Bloomberg Businessweek (BBW) Signals a Change in the Ranking Methodology
After last year’s extensive media coverage (in P&Q and elsewhere) of problems with Bloomberg Businessweek’s 2021-22 B-school ranking, I was curious to see what methodological changes, if any, the magazine might make to the 2022-23 ranking. On September 14th, Bloomberg Businessweek (BBW) sent a communication to business schools alerting us to a change in the methodology:
“Previously, schools’ raw scores of 1-7 for each index were weighted according to the stakeholder-determined weights for a final overall score of 1-7. This final overall score was then normalized onto a 0-100 scale. The school with the highest 1-7 raw score received a 100, while the school with the lowest received a 0. All other schools were scored proportionally in between.”
I was pleased to see the unambiguous acknowledgment that BBW’s previous rankings had applied the stakeholder-determined weights to the raw scores. This was a question I had asked BBW several times last year without once receiving an answer. A unique feature of the BBW ranking (much touted on their methodology page) is that the weights they apply to the five factors of the ranking (Compensation, Learning, Networking, Entrepreneurship, and Diversity) are generated through stakeholder surveys. (BBW calls these factors ‘indexes.’) A part of my criticism last year was that BBW’s failure to normalize the raw data before applying these stakeholder-generated weights results in a substantial distortion of the weights. Conversely, to preserve their stakeholder-generated weights, they first needed to normalize the raw scores; but preserving the weights produces a ranking that is substantially at variance with, and considerably less plausible than, the one they publish. Until 2021-22, BBW had published normalized versions of the index scores for each school, and the September 14th communication admitted for the first time that these normalized scores were never used in the ranking computation. BBW’s September 14th message went on to suggest that the 2022-23 ranking might depart from applying the weights to raw scores:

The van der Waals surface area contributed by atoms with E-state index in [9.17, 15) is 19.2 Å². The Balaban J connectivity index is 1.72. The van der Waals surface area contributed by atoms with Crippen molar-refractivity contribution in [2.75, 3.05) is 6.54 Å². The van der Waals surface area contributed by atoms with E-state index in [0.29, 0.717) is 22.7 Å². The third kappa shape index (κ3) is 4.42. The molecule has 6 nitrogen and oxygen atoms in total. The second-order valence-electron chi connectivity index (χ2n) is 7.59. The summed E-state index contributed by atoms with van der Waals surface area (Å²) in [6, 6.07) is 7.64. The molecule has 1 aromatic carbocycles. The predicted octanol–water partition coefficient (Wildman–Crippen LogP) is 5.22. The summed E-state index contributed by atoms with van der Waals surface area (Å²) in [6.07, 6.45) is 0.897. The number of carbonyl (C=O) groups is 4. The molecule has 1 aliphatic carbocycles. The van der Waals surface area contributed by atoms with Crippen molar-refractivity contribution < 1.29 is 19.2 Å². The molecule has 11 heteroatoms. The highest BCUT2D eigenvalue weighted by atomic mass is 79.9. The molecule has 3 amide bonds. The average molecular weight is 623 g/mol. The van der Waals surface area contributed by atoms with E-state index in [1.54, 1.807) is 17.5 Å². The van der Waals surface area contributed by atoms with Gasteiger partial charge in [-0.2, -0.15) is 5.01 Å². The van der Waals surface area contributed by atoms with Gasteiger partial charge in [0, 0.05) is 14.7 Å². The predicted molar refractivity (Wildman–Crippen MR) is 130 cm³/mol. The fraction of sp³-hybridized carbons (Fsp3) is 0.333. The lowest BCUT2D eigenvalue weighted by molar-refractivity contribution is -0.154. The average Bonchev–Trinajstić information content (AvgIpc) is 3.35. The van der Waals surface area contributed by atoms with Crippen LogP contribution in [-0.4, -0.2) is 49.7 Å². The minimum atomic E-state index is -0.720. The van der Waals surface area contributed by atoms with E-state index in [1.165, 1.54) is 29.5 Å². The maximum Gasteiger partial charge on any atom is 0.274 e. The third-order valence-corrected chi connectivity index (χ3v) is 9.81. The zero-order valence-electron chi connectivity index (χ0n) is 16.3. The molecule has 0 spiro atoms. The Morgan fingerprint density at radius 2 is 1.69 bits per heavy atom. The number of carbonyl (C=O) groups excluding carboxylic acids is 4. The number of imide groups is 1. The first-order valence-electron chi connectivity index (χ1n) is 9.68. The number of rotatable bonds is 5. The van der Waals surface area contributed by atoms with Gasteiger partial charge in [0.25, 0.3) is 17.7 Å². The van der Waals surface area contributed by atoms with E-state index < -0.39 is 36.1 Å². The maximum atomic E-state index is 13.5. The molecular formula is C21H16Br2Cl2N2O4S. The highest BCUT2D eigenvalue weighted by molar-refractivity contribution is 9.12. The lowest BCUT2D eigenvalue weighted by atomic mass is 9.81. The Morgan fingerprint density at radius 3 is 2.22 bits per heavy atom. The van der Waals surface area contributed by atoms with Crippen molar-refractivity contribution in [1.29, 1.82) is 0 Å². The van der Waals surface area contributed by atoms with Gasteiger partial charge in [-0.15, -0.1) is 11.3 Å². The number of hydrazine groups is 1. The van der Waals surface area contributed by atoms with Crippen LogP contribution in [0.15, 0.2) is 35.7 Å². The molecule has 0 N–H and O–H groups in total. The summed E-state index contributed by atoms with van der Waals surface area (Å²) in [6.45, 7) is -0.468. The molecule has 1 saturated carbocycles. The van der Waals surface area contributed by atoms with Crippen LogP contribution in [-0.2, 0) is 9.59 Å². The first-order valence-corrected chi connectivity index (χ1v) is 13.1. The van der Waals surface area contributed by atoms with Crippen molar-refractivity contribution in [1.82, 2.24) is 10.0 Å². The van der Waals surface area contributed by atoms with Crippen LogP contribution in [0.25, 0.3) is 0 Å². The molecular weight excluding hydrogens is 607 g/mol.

“To better highlight the competitiveness between schools within and across each index, we’ve adjusted the scale. Schools’ raw scores of 1-7 for each index are first transformed into a 0-100 score, where 100 represents the theoretical maximum of 7, and 0 represents a 1. Then these 0-100 scores are weighted according to the stakeholder-determined weights for a final overall score of 0-100.”
This hint of reform was further reinforced when BBW published the 2022-23 ranking on September 15th. The index scores they published no longer suffered from the ‘replication problem’ of the last few years. It was this replication problem—i.e., applying the stakeholder-generated weights to the normalized scores failed to produce the published ranking—which alerted me to the deeper problem with the BBW methodology: that it distorts the index weights and fixing the distortion substantially reshuffles the resulting ranking.
The Change Turns out to be a Fig Leaf …
A closer examination of BBW’s 2022-23 ranking and the accompanying data revealed that the putative change in methodology was a fig leaf. I noticed that though the published index scores appear to be on a 100-point scale, they are not normalized. (It is easy to check if a data vector is normalized; if it is, further normalization leaves it unchanged.) Normalization is done as follows: